Good afternoon. Here’s the latest news you need to know in Chicago. It’s about a 5-minute read that will brief you on today’s biggest stories.
Chicago’s most important news of the day, delivered every weekday afternoon. Plus, a bonus issue on Saturdays that dives into the city’s storied history.
This afternoon will be partly sunny with a high near 68 degrees. Tonight will be mostly cloudy with a slight chance of showers and a low near 63. Tomorrow will see showers and possibly a thunderstorm, with a high near 70.
The secret deal that former Ald. Danny Solis (25th) struck more than three years ago with federal prosecutors is now a public document.
A four-page deal known as a deferred-prosecution agreement hit the federal court docket today. Dated Dec. 26, 2018, it shows the feds agreed to charge Solis with one bribery count “based upon the substantial assistance” Solis had provided to law enforcement.
That assistance included turning on his colleagues and secretly recording conversations for the feds, as first reported by the Chicago Sun-Times less than a month after Solis signed the document.
Solis went undercover after investigators confronted him with his own alleged misdeeds. He would go on to help the feds build racketeering indictments against Ald. Edward M. Burke (14th) and former Illinois House Speaker Michael Madigan.
Now, in a two-page exhibit attached to Solis’ deal titled “Admissions by Daniel Solis,” the former City Council member admits to a scheme in which he was caught discussing plans to solicit campaign money from a development group that needed his help at City Hall.
The group’s owners included Chicago sports mogul Jerry Reinsdorf, as first reported by the Sun-Times.
If Solis holds up his end of the bargain with the feds, prosecutors have agreed to seek dismissal of the bribery charge filed against him last week. That means Solis could avoid prison time or a criminal conviction, much to the chagrin of Mayor Lori Lightfoot and others.
More news you need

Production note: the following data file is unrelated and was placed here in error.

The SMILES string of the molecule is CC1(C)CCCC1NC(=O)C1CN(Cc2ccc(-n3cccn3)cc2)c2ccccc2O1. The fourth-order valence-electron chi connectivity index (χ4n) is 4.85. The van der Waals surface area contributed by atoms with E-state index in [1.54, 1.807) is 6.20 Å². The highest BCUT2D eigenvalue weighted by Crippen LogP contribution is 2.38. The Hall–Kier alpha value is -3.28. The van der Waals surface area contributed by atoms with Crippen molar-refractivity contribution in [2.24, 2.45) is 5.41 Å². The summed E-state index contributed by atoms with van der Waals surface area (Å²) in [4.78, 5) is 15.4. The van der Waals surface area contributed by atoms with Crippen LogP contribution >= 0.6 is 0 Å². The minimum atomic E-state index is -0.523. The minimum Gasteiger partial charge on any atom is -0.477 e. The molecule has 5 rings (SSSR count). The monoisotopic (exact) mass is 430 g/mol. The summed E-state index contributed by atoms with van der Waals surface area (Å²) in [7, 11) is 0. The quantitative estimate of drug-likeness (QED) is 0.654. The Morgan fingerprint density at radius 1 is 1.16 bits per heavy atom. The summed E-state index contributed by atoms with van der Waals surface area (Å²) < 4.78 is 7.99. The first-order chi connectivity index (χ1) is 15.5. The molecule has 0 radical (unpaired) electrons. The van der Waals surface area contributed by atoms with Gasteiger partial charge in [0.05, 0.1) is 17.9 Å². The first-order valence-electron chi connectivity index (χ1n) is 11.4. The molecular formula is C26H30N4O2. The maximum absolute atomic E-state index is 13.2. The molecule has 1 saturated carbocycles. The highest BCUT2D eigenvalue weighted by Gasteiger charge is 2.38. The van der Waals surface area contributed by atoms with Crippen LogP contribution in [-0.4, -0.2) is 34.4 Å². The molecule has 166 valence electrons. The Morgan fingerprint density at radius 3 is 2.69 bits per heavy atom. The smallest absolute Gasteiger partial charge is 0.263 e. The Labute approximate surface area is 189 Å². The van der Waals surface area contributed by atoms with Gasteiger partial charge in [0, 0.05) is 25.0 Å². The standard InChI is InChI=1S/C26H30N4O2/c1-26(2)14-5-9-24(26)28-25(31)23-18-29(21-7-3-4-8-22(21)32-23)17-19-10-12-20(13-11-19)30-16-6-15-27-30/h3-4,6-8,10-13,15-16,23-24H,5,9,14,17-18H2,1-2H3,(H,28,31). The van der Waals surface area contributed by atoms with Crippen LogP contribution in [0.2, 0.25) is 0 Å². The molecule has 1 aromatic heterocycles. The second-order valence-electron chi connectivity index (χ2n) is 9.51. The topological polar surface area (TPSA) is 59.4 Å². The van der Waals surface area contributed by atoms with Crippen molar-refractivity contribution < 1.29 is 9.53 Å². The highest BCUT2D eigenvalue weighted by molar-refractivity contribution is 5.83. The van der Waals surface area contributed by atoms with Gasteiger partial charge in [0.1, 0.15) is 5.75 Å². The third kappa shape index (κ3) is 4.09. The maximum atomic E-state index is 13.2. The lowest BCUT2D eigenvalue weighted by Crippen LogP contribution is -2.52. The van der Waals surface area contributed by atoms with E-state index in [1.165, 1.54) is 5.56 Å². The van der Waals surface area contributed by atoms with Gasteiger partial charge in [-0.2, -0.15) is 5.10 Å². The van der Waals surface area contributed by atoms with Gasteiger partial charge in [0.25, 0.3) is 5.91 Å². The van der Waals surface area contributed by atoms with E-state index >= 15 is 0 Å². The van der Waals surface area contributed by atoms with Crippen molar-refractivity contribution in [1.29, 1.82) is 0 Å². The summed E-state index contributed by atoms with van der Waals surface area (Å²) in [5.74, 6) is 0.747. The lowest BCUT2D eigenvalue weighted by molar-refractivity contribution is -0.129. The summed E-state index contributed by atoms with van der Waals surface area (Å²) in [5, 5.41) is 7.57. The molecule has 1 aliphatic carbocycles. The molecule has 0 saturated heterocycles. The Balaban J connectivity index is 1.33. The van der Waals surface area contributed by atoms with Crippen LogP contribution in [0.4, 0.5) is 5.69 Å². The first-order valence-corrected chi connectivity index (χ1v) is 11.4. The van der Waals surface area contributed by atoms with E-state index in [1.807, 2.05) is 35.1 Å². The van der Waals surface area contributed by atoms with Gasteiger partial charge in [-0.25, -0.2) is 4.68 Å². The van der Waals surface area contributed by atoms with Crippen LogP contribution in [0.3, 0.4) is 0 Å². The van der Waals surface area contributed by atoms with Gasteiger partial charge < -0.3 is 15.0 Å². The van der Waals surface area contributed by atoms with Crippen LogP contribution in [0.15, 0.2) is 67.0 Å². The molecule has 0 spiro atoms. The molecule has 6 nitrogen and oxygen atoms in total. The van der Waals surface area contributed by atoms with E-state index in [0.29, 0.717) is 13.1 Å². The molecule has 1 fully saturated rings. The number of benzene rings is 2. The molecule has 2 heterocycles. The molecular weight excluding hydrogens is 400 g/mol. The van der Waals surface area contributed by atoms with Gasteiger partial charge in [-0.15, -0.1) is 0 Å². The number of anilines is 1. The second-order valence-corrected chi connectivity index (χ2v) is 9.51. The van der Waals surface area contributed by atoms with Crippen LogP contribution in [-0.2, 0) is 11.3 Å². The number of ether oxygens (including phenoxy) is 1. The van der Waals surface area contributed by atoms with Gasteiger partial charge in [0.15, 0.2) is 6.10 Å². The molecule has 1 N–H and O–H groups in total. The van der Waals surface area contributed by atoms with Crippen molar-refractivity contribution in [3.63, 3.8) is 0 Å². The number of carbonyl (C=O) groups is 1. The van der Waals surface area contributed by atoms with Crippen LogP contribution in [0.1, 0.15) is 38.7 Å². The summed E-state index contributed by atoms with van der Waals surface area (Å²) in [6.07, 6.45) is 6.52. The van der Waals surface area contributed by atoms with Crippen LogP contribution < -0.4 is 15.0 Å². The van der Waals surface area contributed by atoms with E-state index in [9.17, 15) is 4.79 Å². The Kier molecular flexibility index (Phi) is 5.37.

- Despite making its most significant strides yet in complying with sweeping court-ordered reforms, the Chicago Police Department continues to grapple with longstanding problems such as staffing such as staffing, community engagement and issues with data collection, the consent decree’s monitor said in a new report. Here’s the latest on CPD’s reform efforts.
- Following the lead of the Illinois attorney general’s office, the court-appointed monitor’s report also slammed Supt. David Brown’s goal of conducting 1.5 million “positive community interactions” and urged the department to halt the initiative. A Sun-Times analysis of PCI data last month found multiple accuracy issues.
- After the passing of his mother, pastor Corey Brooks will return to the rooftop of eight storage containers on Easter, resuming his efforts to raise millions for a Woodlawn resource center. Brooks had spent 121 days on the rooftop before going to see his mother in March.
- A downstate Amazon warehouse where six workers died last year when a tornado slammed into it had “numerous” support columns that weren’t properly attached to the ground, a lawyer for one of the victims said today. The information about the columns came from a report filed by a government-mandated structural engineer who inspected the Edwardsville warehouse the day of the Dec. 10 tragedy, the lawyer said.
- Federal prosecutors struck a deal today with a key agent in a massive international gambling ring who cooperated with investigators and may now avoid a criminal conviction. The man admitted today that he took money for Vincent DelGiudice from Chicago to an unnamed individual in Las Vegas, who was then supposed to take it to Costa Rica to help fund DelGiudice’s gambling operation.